2. Her aide from the Phobia Clinic gave her a toy snake on a string. She learned to make it slither.
  3. She obtained snake skins from someplace and kept them about the house. Ultimately, she put them on a side table beside her bed and left them there when she was sleeping.
  4. She went with her aide to a pet store and watched a snake in an aquarium from a distance, and then closer and closer. (Watching snakes, which are usually asleep, is inherently boring.)
  5. She watched her aide handle a snake. She touched the snake.
  6. She went to a nature center where she learned how to handle snakes. She learned, to her surprise, that when you drop a snake on the ground, it always goes away from you.

Her husband was not able to help in treatment very much, because he became too distressed when she became distressed. In the end, he complained about “all the snake skins” that were still strewn about the house.

  1. The opera singer overcame her dog phobia enough to walk through her neighborhood but was unable to resume her career. She did what the woman afraid of snakes did; but since dogs are at least in theory potentially dangerous, she needed instruction from a dog trainer on what posture to take when threatened by a barking dog and how to handle that situation. In the end, her sense of being in control freed her from her phobia; still she had to start by approaching puppies.
  2. The fear of spiders is dealt with similarly. One in-between stage consists of keeping dead spiders in a jar, sort of like keeping snake skins. Ultimately, the phobic person should be able to push the insect around with a finger.
  3. Fear of bees is difficult for the reason given above. An intermittent stage is accompanying men who are trained as beekeepers.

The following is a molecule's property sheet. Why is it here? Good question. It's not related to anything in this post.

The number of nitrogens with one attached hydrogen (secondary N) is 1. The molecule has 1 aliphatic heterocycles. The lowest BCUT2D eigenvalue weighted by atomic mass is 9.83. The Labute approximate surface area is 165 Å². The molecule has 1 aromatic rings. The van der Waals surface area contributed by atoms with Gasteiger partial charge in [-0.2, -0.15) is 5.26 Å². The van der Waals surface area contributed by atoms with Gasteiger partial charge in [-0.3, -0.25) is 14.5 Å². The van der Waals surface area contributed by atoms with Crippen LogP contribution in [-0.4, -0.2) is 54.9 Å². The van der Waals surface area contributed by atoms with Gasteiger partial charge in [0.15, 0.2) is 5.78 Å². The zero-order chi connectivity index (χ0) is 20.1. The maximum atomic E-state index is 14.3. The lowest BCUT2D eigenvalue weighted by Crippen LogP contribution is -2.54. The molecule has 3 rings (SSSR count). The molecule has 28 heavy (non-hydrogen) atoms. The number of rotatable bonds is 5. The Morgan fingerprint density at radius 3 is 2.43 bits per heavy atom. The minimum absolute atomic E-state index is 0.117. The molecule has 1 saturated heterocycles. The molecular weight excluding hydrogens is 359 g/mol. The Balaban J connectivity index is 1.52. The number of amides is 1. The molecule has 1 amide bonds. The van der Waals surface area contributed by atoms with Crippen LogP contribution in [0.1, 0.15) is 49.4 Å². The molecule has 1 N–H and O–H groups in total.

4. I remember dating a girl who was afraid of pigeons. She could see pigeons on top of buildings from blocks away. It took weeks for her to approach pigeons closely, even though it was obvious that they were afraid of her.

An important element in every animal and insect phobia is the idea that the creature will dart at the person, and possibly bite or sting. It is essential that the phobic feel at the end of treatment that he/she is in control of the animal, rather than the other way around. Very often, as in the case of pigeons, or beetles, the animal is inclined to fly away, rather than to attack.

The fear of thunder is dealt with by getting used to a recording of thunder at louder and louder sound levels. The fear of heights is best dealt with on a terrace in an apartment building. The affected person sits on a chair, closer and closer to the edge until he/she can look over at the ground, comfortably.  Similar step-wise exposures diminish the fear of needles and the fear of drowning.

The treatment of these conditions is difficult only in that it takes a lot of time. The patient has to go at his/her own pace, but should practice, if possible, every day.

P.S. There are some people who are very easily startled by loud or sudden sounds. When severe, this can be miserable since the affected person is vulnerable to every clown who comes up and says “boo.” This is not the same condition as being afraid of thunder or the sound of firecrackers. Unfortunately, in my experience, exaggerated startle reactions seem to be lifelong.

(c) Fredric Neuman.